Before joining Bon Appétit Management Company, I was the food editor of Grist and the deputy editor of Edible San Francisco. My food-politics writing has been published in the Washington Post, Mother Jones, Sierra, San Francisco Chronicle, Gastronomica, Meatpaper, Financial Times, Wired, Culinate, Culture, and Edible San Francisco. Working for Bon Appétit represents a natural step in my food-politics trajectory: I’m thrilled to have gone from writing about how people are trying to change the food system to being part of a team that is doing so, on a grand scale. And I still get to blog!
My interest in food and nutrition began at an early age, when the less-than-enticing available lunch options persuaded me to pack her own. As I grew older and my gastronomic abilities progressed, I considered attending culinary school, but discovered the field of nutrition during my first year at UC Berkeley and instead decided to become a dietitian. From the classroom I learned about the necessity of nutritious food for optimal health and, although I have always been aware of the connection between healthy food and the environment, my passion for the sustainable food movement developed during graduate school where I worked with many farmers and local food advocates.
A true believer in the cause, I have participated as board member and delegate for Slow Food chapters and contributed to several publications and blogs including Civil Eats, Organic on the Green, and Edible Phoenix. I grew up along the Northern California coast and currently reside in San Francisco, where I work as a consultant dietitian in various capacities and acts as president of the Bay Area Dietetic Association. I am happiest when cooking and believe a healthy lifestyle necessitates the enjoyment of great food. I have always admired Bon Appétit and am delighted to be a part of the team.
Having joined the company in 1994, just a year out of college, I’ve grown up at Bon Appétit Management Company. When asked where I learned about sustainable food systems (and I get asked that a lot); the answer is quite simply “here.”
I set my sights on Bon Appétit after reading an article in a trade magazine about the company’s innovative restaurant-style approach to food service (that “aha, I have to work for that company”-moment has left me with a soft spot for PR). I decided to seek out a position anywhere in the company I could. I got my foot in the door as an employee services coordinator and over the ensuing 14 years have been lucky enough to grow and take on responsibility for communications, marketing and culinary strategy.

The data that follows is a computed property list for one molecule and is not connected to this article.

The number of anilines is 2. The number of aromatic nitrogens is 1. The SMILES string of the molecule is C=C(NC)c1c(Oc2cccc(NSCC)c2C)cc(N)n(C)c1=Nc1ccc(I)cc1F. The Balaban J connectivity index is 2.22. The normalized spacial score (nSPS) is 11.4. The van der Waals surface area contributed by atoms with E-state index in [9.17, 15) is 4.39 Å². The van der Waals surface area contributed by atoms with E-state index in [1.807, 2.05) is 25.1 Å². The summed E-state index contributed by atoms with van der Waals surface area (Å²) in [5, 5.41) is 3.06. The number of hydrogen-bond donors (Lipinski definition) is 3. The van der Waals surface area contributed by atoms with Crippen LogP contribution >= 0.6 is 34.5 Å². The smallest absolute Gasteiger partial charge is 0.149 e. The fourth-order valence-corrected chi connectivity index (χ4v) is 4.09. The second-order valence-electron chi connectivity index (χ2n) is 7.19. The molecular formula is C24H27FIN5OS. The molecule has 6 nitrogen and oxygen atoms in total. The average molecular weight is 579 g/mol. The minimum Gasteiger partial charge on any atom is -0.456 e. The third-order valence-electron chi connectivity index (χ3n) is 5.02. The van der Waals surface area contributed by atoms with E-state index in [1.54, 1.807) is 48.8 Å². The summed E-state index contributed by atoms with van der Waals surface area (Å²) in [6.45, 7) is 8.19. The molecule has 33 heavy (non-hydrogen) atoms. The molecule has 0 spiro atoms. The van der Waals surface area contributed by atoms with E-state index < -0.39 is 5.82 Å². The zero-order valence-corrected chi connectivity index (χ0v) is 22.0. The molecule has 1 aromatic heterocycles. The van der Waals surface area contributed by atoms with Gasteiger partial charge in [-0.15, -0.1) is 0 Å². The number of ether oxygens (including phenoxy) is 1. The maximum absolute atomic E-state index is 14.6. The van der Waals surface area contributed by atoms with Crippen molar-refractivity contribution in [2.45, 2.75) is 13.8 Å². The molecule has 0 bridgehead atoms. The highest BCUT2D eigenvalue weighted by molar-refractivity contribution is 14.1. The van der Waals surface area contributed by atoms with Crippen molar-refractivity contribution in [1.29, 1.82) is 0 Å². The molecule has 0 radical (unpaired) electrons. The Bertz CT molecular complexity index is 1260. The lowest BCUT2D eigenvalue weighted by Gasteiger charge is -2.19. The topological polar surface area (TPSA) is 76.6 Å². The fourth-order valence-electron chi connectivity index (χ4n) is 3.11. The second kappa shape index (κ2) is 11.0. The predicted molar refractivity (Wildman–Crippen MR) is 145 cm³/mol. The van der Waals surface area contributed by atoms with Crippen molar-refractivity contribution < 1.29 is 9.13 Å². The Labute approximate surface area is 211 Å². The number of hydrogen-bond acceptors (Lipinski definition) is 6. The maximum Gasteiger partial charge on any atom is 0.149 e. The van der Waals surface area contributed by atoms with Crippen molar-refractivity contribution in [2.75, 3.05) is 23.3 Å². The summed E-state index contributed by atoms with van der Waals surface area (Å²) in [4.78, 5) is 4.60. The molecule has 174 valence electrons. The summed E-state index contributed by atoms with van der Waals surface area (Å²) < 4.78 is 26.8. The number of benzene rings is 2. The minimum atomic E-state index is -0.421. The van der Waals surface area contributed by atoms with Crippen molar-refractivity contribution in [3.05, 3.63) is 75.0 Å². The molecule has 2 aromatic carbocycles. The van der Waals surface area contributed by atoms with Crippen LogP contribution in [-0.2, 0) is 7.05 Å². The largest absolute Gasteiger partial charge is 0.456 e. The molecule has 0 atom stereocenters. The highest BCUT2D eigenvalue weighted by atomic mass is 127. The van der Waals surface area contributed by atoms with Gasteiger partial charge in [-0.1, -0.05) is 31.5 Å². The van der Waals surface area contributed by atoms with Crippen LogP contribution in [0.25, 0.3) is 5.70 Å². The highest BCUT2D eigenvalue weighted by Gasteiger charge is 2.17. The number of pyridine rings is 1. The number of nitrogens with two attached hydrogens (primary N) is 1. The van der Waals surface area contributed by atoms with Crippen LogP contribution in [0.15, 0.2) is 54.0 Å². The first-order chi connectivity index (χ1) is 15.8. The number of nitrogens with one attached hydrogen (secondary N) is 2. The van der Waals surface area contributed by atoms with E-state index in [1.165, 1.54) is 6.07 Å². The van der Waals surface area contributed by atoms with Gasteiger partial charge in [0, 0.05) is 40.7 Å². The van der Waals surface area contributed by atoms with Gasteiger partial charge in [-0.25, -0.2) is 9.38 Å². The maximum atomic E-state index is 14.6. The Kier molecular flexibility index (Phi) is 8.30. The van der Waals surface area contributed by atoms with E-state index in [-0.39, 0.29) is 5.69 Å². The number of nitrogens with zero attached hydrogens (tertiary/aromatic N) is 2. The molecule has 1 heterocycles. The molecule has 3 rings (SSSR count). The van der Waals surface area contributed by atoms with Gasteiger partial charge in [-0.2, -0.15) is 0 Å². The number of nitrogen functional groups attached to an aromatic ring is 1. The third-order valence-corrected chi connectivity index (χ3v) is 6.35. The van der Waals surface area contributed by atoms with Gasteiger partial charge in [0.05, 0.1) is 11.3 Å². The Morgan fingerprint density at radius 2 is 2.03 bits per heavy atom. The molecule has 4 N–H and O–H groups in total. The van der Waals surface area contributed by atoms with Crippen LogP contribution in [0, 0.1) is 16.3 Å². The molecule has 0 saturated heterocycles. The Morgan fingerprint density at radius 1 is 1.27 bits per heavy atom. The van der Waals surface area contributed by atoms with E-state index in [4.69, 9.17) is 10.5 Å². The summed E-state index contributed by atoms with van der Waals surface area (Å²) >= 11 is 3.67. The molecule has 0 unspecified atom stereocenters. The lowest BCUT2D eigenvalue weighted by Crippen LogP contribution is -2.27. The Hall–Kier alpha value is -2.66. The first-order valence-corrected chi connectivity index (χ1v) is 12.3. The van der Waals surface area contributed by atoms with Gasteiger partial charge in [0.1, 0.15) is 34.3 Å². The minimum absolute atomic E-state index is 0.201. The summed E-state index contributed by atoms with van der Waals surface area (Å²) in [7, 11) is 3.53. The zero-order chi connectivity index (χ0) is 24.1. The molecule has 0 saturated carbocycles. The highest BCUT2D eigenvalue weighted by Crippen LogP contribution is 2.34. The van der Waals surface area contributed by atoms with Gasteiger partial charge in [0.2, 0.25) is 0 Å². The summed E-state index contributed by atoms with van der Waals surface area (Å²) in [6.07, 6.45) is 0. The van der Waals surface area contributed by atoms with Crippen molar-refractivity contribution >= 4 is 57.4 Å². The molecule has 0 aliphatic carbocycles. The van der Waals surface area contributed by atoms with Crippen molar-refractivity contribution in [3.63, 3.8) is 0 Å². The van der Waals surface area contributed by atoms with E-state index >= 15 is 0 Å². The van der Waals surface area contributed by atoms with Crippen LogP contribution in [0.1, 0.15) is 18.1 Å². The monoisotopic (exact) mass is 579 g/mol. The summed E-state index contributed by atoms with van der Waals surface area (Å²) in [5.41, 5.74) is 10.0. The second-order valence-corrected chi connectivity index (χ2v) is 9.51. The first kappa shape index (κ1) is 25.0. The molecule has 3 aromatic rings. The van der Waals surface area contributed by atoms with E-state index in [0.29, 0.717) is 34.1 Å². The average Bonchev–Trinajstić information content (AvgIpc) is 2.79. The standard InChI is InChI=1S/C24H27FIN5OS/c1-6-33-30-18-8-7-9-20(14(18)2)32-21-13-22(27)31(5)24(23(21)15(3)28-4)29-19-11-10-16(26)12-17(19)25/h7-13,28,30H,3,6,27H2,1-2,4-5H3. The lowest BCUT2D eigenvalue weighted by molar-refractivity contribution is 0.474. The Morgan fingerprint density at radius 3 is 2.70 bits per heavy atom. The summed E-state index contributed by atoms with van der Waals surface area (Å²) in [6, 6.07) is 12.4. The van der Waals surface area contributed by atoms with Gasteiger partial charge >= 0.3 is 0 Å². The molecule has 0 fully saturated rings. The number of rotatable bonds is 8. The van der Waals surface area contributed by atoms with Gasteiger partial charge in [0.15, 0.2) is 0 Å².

Being the child of “bohemian” parents who worked in the non-profit sector, my rebellion was going into the business world. I wanted to focus on restaurant service not social service. Yet, the value my parents put on community seeped in somehow and when, in 1999, the Bon Appétit Farm to Fork program was born, a piece of my heritage was awakened.
In the last nine years, I’ve become an activist in a way I never thought likely. I relish the ability to use Bon Appétit’s purchasing power to make changes in the supply chain and I thrive on the passion I hear from our people when they talk about our company Dream. I take great pleasure in pushing the company forward and proving that a for-profit business can act with both a warm heart and a scientific mind. And, I only cringed slightly when in conversation with Fedele (our CEO) I heard myself quoting my mother’s frequent invocation of the Buddhist Eightfold Path to say my work at Bon Appétit is “Right Livelihood.”
There haven’t been farms in Brooklyn for 200 years, but an 8×8 plot shared with another 8 year-old at the Botanic Garden in my hometown introduced me to the taste of fresh produce. I proudly seeded, watered, and plucked every weekend. I’ve long been a vegetable-centric eater, and growing my own or harvesting odd things like gooseberries from my grandparents’ backyard confirmed my view, early on, that supermarkets mostly sell cardboard – content as well as packaging.
My mother didn’t share the same passion – Wednesday featured pork chops, Thursday spaghetti, Friday breaded flounder. I think we ate enough flounder to overfish the species ourselves. I became the principal dinner-maker at aged 14.
Food’s my long-time passion, but I’ve gone from valuing sheer variety to appreciating how food is grown, the challenges of producing it, how to use the whole agricultural product, and treasuring the ripe taste and shape of a product in season. The bulk of my food now comes from a CSA box and daily meal preparation is a welcome mathematical game: to prepare a meal that has leftovers only for the next day’s lunch, using as little energy as possible, that satisfies the flavor critics in the three of us.
I bring personal experiences to my role as director of the Bon Appétit Management Company Foundation. With a mission to educate chefs and consumers about how their food choices affect the global environment (and to catalyze supply chain changes), I look for those connections every day. I am especially proud to be the architect of the Company’s Low Carbon Diet program, whose purpose is to raise awareness of the connection between the food system and climate change reduce emissions associated with Bon Appétit’s food service operations by 25% over five years.